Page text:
Feature Papers in Restorative Dentistry, Endodontology and Traumatology

A special issue of Dentistry Journal (ISSN 2304-6767). This special issue belongs to the section "Restorative Dentistry and Traumatology".

Deadline for manuscript submissions: 30 June 2024 | Viewed by 8229

Special Issue Editor


E-Mail Website
Guest Editor
Department of Conservative Dentistry and Periodontology, University Hospital of Würzburg, 97080 Würzburg, Germany
Interests: clinical dentistry; restorative dentistry; composites; esthetic dentistry; aesthetic dentistry; operative dentistry; composite resins; dental traumatology

Special Issue Information

Dear Colleagues,

It is our great pleasure to announce that Dentistry Journal (ISSN: 2304-6767) has received its first Impact Factor of 2.6, released in June 2023.

To celebrate this wonderful achievement, as the Section Editor-in-Chief of the “Restorative Dentistry and Traumatology” Section in Dentistry Journal, I am glad to announce this Special Issue on “Feature Papers in Restorative Dentistry, Endodontology and Traumatology”, to publish top-quality papers. Papers could be both long research papers and review papers highlighting the latest developments in restorative dentistry, endodontology, and traumatology topics. We encourage researchers to contribute papers and invite relevant experts to also do so.

If you are interested in publishing your work in this Special Issue, please contact our Managing Editor, Ms. Adele Min (adele.min@mdpi.com), before submitting. All papers will be subject to a thorough and rigorous peer review.

We look forward to receiving your excellent work.

Prof. Dr. Gabriel Krastl
Guest Editor

Manuscript Submission Information

Manuscripts should be submitted online at www.mdpi.com by registering and logging in to this website. Once you are registered, click here to go to the submission form. Manuscripts can be submitted until the deadline. All submissions that pass pre-check are peer-reviewed. Accepted papers will be published continuously in the journal (as soon as accepted) and will be listed together on the special issue website. Research articles, review articles as well as short communications are invited. For planned papers, a title and short abstract (about 100 words) can be sent to the Editorial Office for announcement on this website.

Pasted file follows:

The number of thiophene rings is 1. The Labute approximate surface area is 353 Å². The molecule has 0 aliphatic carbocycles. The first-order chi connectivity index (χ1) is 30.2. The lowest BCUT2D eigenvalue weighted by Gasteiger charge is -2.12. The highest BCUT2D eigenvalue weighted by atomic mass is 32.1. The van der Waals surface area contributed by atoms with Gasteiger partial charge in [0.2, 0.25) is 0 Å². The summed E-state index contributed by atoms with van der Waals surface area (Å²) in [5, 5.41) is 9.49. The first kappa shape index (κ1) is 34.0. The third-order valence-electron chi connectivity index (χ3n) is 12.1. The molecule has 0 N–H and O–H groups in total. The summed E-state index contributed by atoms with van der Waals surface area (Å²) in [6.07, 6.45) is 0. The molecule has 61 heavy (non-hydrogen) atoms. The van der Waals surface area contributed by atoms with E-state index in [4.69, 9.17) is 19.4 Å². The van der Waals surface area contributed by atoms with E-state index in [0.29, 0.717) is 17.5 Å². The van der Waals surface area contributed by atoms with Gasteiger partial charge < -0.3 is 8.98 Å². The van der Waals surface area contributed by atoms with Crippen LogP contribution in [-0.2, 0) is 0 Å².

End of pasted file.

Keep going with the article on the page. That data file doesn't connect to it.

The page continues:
Submitted manuscripts should not have been published previously, nor be under consideration for publication elsewhere (except conference proceedings papers). All manuscripts are thoroughly refereed through a single-blind peer-review process. A guide for authors and other relevant information for submission of manuscripts is available on the Instructions for Authors page. Dentistry Journal is an international peer-reviewed open access monthly journal published by MDPI.

Please visit the Instructions for Authors page before submitting a manuscript. The Article Processing Charge (APC) for publication in this open access journal is 2000 CHF (Swiss Francs). Submitted papers should be well formatted and use good English. Authors may use MDPI's English editing service prior to publication or during author revisions.

Keywords

  • restorative dentistry
  • dental traumatology
  • endodontology
  • esthetic dentistry
  • operative dentistry
  • composite resins
  • dental materials

Published Papers (4 papers)

Order results
Result details
Select all
Export citation of selected articles as:

Research

Jump to: Review

15 pages, 2691 KiB  
Article
Influence of Cavity Lining on the 3-Year Clinical Outcome of Posterior Composite Restorations: A Randomized Controlled Clinical Trial
by Anh Duc Nguyen, Natalie Pütz, Mary Michaelis, Kerstin Bitter and Christian Ralf Gernhardt
Dent. J. 2024, 12(5), 128; https://doi.org/10.3390/dj12050128 - 7 May 2024
Viewed by 363
Abstract
The purpose of this randomized, split-mouth-designed controlled and single-blinded clinical study was to evaluate the 3-year clinical performance of Class I and Class II resin composite restorations placed with or without cavity lining with a flowable composite. Fifty patients with treatment needs in [...] Read more.
The purpose of this randomized, split-mouth-designed controlled and single-blinded clinical study was to evaluate the 3-year clinical performance of Class I and Class II resin composite restorations placed with or without cavity lining with a flowable composite. Fifty patients with treatment needs in two premolars or molars were included. One of the teeth was restored using the nanohybrid composite (Grandio®SO, control group), in the test group a high viscosity flowable composite was additionally applied as a first layer. In both groups, the same self-etch adhesive system was applied. Clinical evaluation after 3 years was carried out using the modified USPHS/Ryge criteria. At the 3-year follow-up the recall rate was 92%. Four restorations failed in the test group (8.7%), three due to the loss of vitality and one after fracture. The control group exhibited a cumulative success rate of 100%, while the test group achieved a success rate of 91.3%. This led to significant differences in the annual failure rate (AFR) between the two groups, with rates of 0% and 2.9% (p < 0.05; Mann–Whitney U-test). After 3 years the cumulative survival rate including all restorations was 95.7%. Statistical analysis revealed significant differences for the parameters: tooth vitality, marginal discoloration, success rate, and AFR. The other parameters exhibited no significant differences. Consequently, the nanohybrid composite demonstrated excellent performance over a 3-year period, whereas the utilization of a flowable composite for the cavity lining did not appear to exert a beneficial influence on clinical outcomes. Full article
Show Figures

Graphical abstract

14 pages, 2438 KiB  
Article
Comparative Analysis of Endodontic ISO Size 06, 08, and 10 Stainless Steel K-Files Used for Glide Path Procedures
by Abayomi Omokeji Baruwa, Filipa Chasqueira, Sofia Arantes-Oliveira, João Caramês, Duarte Marques, Jaime Portugal and Jorge N. R. Martins
Dent. J. 2024, 12(4), 98; https://doi.org/10.3390/dj12040098 - 10 Apr 2024
Viewed by 698
Abstract
Small-sized stainless steel hand files are conventionally employed in root canal treatment procedures for canal scouting and for glide path establishment, owing to their superior flexibility and proficiency in navigating confined spaces. Given the diversity of brands available in the market, there exists [...] Read more.